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Proposed Idaho GOP rule change would impact who could run as a Republican

Politics

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IDAHO FALLS — A push from a handful of Idaho GOP members could implement changes for who can run on the Republican ticket.

A proposed rule change before the Idaho Republican Party would require those running as Republicans to obtain endorsements by their respective GOP committees. For statewide and United States’ offices, candidates would need approval from the State Central Committee, while local candidates would need an endorsement from their local GOP party.

Currently, anyone eligible to run for office who is also a member of the Republican Party can run under the GOP ticket.

“It’s needed because the Democrats have vowed to openly continue infiltrating the party so as to elect the most Democrat candidates as our party nominees,” Bonneville County GOP Party State Committeeman Doyle Beck said in a written statement to EastIdahoNews.com. “This unethical practice is now promoted by our faithful RINOs. Can you think of anything more dishonest than Utah State misrepresenting themselves and being allowed to select the starting lineup for BYU?”

The term “RINO” is an acronym for “Republican In Name Only.” Beck will present the proposed rule change at this weekend’s Idaho GOP State Central Committee Winter Meeting in Boise for consideration and possible acceptance.

Not everyone is on board with the proposed rule. This week, several state legislators reached out to EastIdahoNews.com to voice opposition to the proposal.

“I don’t think it’s wise for a small handful of people to determine who can be on the ballot or who can’t,” Sen. Doug Ricks, R-Rexburg, said. “I don’t think that’s good politics. I don’t think it’s good policy. I don’t think it fits the true Idaho conservative standing policy that many of us have grown up with.”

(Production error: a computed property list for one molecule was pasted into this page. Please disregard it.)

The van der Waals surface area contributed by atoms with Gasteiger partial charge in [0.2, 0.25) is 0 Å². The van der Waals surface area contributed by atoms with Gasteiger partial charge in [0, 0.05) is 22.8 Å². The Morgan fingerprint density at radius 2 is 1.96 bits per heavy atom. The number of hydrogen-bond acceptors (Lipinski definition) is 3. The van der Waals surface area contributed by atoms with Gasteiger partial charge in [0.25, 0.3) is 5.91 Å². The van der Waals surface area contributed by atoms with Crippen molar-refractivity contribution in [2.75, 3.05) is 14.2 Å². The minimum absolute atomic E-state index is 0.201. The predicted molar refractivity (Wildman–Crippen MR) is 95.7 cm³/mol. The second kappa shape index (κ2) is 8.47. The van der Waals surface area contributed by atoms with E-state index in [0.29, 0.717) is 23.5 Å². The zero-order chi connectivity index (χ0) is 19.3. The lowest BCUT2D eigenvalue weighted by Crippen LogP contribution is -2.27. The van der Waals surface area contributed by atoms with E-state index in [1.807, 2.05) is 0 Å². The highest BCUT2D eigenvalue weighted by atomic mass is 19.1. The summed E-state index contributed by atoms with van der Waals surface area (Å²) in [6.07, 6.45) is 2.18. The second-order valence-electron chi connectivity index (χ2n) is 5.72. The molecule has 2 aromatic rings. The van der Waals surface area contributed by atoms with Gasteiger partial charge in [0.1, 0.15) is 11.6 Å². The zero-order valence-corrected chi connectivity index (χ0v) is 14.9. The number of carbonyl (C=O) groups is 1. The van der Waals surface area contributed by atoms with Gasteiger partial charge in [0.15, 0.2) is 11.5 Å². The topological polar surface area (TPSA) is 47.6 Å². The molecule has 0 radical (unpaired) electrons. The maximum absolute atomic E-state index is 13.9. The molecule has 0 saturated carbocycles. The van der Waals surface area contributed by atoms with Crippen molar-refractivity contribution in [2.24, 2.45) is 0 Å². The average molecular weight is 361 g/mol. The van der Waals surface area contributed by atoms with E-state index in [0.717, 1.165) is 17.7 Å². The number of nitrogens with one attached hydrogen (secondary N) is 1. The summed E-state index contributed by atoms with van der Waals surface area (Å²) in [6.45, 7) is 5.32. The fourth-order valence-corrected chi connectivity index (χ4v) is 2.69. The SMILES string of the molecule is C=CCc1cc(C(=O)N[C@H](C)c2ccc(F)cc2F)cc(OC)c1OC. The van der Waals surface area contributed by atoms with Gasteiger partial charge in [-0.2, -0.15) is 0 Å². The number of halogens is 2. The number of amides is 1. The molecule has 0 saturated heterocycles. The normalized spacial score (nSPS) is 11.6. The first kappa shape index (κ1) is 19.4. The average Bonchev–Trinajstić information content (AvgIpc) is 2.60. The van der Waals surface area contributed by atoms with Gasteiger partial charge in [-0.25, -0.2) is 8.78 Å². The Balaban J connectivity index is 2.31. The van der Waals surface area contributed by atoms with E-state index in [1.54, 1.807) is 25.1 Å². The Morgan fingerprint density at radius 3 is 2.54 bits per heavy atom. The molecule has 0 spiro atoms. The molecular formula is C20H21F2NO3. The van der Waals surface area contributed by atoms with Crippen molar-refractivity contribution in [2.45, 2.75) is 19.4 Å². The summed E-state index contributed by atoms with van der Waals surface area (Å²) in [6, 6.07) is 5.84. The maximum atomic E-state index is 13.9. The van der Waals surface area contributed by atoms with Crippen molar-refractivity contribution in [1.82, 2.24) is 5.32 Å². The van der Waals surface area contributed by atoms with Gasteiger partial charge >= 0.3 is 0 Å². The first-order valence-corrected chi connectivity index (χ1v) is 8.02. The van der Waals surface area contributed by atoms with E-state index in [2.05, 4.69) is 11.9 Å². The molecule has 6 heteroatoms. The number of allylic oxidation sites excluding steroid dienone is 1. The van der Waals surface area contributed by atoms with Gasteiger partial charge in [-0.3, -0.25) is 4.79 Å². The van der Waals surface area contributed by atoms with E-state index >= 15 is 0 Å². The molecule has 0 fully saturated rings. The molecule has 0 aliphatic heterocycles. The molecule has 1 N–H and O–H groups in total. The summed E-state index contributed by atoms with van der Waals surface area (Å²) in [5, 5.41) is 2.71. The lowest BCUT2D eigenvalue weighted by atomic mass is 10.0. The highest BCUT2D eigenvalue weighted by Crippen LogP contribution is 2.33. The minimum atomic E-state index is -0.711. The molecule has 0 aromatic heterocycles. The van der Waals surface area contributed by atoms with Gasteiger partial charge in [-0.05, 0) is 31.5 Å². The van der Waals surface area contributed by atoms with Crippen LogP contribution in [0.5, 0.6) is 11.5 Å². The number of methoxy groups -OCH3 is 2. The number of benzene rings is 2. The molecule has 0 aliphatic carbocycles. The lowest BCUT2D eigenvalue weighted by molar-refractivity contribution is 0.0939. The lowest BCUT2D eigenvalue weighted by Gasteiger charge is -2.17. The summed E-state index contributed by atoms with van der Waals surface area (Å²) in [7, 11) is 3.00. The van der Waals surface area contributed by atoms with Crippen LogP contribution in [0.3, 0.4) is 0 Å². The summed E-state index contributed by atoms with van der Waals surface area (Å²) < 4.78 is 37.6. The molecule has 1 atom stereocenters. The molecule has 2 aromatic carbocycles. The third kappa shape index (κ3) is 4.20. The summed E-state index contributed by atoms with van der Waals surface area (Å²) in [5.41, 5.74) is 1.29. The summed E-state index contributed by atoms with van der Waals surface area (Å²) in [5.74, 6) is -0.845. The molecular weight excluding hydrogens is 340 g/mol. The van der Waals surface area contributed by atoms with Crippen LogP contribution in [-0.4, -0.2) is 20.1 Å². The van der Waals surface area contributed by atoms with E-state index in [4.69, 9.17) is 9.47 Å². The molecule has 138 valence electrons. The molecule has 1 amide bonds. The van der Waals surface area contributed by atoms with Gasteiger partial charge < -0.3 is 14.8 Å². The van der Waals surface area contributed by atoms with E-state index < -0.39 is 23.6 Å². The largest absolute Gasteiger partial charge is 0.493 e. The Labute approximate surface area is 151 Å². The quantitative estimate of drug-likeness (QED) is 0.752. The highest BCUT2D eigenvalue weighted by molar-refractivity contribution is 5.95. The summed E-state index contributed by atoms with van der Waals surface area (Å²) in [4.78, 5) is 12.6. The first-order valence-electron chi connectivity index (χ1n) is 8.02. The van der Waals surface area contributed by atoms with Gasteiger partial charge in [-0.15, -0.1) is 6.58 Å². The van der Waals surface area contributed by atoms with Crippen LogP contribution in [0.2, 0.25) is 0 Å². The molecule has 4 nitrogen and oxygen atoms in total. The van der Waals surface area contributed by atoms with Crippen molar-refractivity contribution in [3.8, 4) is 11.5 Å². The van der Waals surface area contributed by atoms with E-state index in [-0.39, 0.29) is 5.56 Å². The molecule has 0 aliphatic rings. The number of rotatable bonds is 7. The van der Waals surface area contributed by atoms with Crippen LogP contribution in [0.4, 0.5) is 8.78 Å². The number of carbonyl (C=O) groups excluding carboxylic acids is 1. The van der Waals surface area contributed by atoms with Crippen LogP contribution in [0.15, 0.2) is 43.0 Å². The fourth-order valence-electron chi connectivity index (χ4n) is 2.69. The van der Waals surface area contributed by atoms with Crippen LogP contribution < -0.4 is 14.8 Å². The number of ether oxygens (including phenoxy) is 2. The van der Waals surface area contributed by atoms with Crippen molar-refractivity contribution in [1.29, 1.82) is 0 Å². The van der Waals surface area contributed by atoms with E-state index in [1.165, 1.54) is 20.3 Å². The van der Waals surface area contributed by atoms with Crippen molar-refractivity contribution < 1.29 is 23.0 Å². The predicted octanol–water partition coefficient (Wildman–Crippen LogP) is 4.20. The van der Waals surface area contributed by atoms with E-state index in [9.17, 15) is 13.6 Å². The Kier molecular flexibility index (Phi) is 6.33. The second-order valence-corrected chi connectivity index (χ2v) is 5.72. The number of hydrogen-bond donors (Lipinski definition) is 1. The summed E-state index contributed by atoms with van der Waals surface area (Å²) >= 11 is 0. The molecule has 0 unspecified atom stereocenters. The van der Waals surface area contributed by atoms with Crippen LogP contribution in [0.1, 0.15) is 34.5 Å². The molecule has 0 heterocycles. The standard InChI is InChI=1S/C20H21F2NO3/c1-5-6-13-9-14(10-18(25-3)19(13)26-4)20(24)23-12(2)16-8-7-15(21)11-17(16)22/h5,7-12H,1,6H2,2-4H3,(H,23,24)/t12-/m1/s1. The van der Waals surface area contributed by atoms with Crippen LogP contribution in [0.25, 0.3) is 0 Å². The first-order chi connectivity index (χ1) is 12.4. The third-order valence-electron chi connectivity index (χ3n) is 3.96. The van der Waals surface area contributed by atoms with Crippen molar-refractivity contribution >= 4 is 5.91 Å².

Beck argues the proposed rule change does just the opposite of taking away the power from the majority.

“It gives more influence to the grassroots of the Republican Party (i.e. precinct committeeman),” Beck said. “It’s much easier for the populace to vote out unwanted precinct committeemen than it is the vote out an unwanted politician.”

READ THE PROPOSED RULE CHANGE HERE

Ricks said if the rule passes, it could have far-reaching effects, including the governor and the attorney general races. He said if a committee decided Gov. Brad Little is not Republican enough, he could be off the ballot before the general public votes.

“It would significantly screen out who has the right to run as a Republican,” Ricks said. “If your vision of Republican politics aligns with whatever the makeup is of the particular committee, then you’re in good shape, but if you are looked at as an outsider or they think you’re not following along the same policies as they do, then you’re out without even a regular vote.”

Signing on with Beck for the rule change is Bonneville County GOP Chairman Mark Fuller, Legislative District 30 Chair Lisa Keller, Bonneville County State Youth Committee Person Myleah Keller, Bonneville County State Committee Woman Linn Hawkins and Legislative District Committee 33 Chair Bryan Zollinger.

“It’s honest and it’s freer because it gives the Republican populous a more Republic grassroots influence,” Beck said.

Tom Luna, chairman of the Idaho Republican Party, issued a statement regarding the proposed rule change. He stated there have been some misconceptions spread about the proposal.

“On Nov. 11, 2021, the Bonneville County Central Committee adopted a proposed rule change to submit to the State Central Committee,” Luna said. “Any member of the State Central Committee may propose a rule change through their county central committee to be reviewed by the Idaho Republican State Central Committee. Upon submission, the Rules Committee will consider, debate, and vote upon the proposed change. If the rule passes the standing Rules Committee, the rule is then considered, debated and voted upon by the full body of the State Central Committee.”

He went on to say many rules are submitted to the State Central Committee and some pass while others fail.

“The issue at hand is that many people are assuming that the rule has passed when it has not,” he said. “Furthermore, some people are speculating on who is supporting this rule and why they are proposing this change. I encourage all interested parties to contact the actual sponsors of the rule to clarify the intention of their proposed rule change.”

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